Eight years after the Joker's reign of anarchy, the Dark Knight, with the help of the enigmatic Selina, is forced from his imposed exile to save Gotham City, now on the edge of total annihilation, from the brutal guerrilla terrorist Bane.
While Frodo & Sam continue to approach Mount Doom to destroy the One Ring, unaware of the path Gollum is leading them, the former Fellowship aid Rohan & Gondor in a great battle in the Pelennor Fields, Minas Tirith and the Black Gates as Sauron wages his last war against Middle-earth. Written by
In the scene when Denethor attempts to burn Faramir on the pyre, the pyre could not truly be on fire because Gandalf's horse would not go near it. To solve this, the crew reflected a real fire onto a pane of glass in front of the camera so that it looks as though the pyre is burning. See more »
The position of Smeagol's hands around Deagol's throat changes noticeably between cuts. See more »
Smeagol, I've got one! I've got a fish, Smeag. Smeagol!
Pull it in. Go on. Go on. Go on. Pull it in.
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Just like the two previous "Lord of the Rings" movies, there are no opening credits after the title has been shown. See more »
Feeling weary and battle-worn, I have just staggered out of the cinema after three and a half hours of special effects creatures fighting other special effects creatures. I had taken refreshments but barely touched them - probably because the film I had watched is one of the most mesmerising, evocative, inspiring, and awesome I have witnessed of any big adventure epic. Not to mention superb ensemble acting, moods that shift effortlessly between mediaeval battles of colossal proportions and convincing bloodshed, beauty and wonderment, fantastic natural and artificial landscapes and cityscapes, touches of humour, well-paced dramatic tension, and human bonding that is moving enough to just let you dry your eyes as the unassuming credits flash by.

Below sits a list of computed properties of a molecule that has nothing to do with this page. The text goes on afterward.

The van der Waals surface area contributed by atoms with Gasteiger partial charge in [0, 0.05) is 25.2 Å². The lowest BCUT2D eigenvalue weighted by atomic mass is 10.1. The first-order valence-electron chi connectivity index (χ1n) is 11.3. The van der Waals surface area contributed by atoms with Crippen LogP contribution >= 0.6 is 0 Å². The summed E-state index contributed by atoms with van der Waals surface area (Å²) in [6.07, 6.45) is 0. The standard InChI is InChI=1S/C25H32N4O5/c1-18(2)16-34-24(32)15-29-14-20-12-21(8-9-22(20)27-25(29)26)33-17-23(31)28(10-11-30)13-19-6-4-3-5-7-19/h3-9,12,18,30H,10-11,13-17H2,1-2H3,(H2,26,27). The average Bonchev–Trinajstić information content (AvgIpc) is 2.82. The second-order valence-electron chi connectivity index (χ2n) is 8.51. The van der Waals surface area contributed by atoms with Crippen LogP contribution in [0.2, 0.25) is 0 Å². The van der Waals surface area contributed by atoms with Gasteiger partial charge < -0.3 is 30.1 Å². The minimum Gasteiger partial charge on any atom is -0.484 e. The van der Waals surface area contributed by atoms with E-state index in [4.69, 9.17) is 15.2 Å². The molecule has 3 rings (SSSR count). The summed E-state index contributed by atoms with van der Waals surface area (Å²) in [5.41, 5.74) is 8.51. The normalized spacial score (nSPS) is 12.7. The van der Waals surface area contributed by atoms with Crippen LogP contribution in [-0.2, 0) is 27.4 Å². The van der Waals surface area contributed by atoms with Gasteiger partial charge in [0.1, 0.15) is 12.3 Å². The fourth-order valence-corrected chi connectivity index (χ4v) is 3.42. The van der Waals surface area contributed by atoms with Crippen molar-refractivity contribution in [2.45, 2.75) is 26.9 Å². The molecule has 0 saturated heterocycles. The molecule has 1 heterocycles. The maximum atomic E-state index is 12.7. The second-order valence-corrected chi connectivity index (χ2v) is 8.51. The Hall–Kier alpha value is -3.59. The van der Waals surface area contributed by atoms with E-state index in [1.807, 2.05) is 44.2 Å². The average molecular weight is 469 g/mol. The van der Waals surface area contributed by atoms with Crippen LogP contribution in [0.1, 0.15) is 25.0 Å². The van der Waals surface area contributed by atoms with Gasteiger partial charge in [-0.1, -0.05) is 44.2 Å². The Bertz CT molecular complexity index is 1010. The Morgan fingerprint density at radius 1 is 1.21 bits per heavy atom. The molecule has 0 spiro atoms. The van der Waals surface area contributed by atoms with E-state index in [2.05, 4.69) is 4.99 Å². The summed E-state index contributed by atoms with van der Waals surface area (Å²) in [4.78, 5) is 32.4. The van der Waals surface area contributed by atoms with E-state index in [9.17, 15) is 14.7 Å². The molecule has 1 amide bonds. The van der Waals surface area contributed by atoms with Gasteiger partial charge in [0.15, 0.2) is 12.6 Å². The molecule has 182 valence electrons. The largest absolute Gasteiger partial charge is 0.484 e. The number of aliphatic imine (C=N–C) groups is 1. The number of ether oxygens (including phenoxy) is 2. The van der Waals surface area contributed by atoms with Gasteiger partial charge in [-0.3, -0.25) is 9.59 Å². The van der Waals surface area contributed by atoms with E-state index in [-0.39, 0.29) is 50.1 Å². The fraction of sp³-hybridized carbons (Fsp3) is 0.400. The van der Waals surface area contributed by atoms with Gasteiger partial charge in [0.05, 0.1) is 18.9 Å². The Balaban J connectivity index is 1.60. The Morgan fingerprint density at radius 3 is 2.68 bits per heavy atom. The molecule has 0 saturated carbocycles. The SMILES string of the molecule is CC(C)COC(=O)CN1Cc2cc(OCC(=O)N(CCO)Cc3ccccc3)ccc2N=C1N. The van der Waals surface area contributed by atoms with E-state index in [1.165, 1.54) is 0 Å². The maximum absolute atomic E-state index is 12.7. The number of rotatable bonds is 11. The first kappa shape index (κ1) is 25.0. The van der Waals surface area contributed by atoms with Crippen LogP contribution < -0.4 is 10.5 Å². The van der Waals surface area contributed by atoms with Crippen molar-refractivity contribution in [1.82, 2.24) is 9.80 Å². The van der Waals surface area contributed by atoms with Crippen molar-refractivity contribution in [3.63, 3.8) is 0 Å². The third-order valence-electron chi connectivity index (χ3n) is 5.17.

Return of the King is the greatest of the Tolkien trilogy by New Zealand director Peter Jackson. Although I've seen the other two and read the book, I felt it would also stand alone well enough for people who hadn't done either.
The storytelling is much more professional that the first one - which maybe laboured to introduce so much information - or the second one - which has little let up from the tension of long battle scenes. In Return of the King, there is an emotional sting at the start, as we watch the transformation of Gollum from warm, fun-loving guy to murderous, mutated wretch. The movie then moves deftly between different segments of the story - the sadness of the lovely soft-focus Liv Tyler as fated Arwen whose travails and woman's love succeeds in having the Sword that was Broken mended, the comradeship of Sam and Frodo (Sean Astin & Elijah Wood) that is tested to the limits, the strong commanding presence of Gandalf (Ian McKellen) who keeps an eye on things whilst turning in an Oscar-worthy performance, the ingenious and very varied battle scenes, and the mythical cities of that rise out of the screen and provide key plot elements.
This is a fairy story of human endeavour, the defeating of power cliques and the triumph of the human spirit that could almost be compared to Wagner's Gotterdammerung. It is a fairy story without any sugary sweetness, a fairy story the likes of which hasn't been told so well before, and is even unlikely to be done so well in the future. The haunting scream of the Nasgul stays with you, the physical attractions are not airbrushed, and the battles are about as far from pantomime characters waving wooden swords as you can get. The ingenious monsters keep you on the edge of your seat. The whole narrative maintains the spirit (if not archival, detailed accuracy) of the original and makes you want to read the book (or read the book again!)
The worst I can say about it is that it is maybe a tad long - but not that you'd notice . . .
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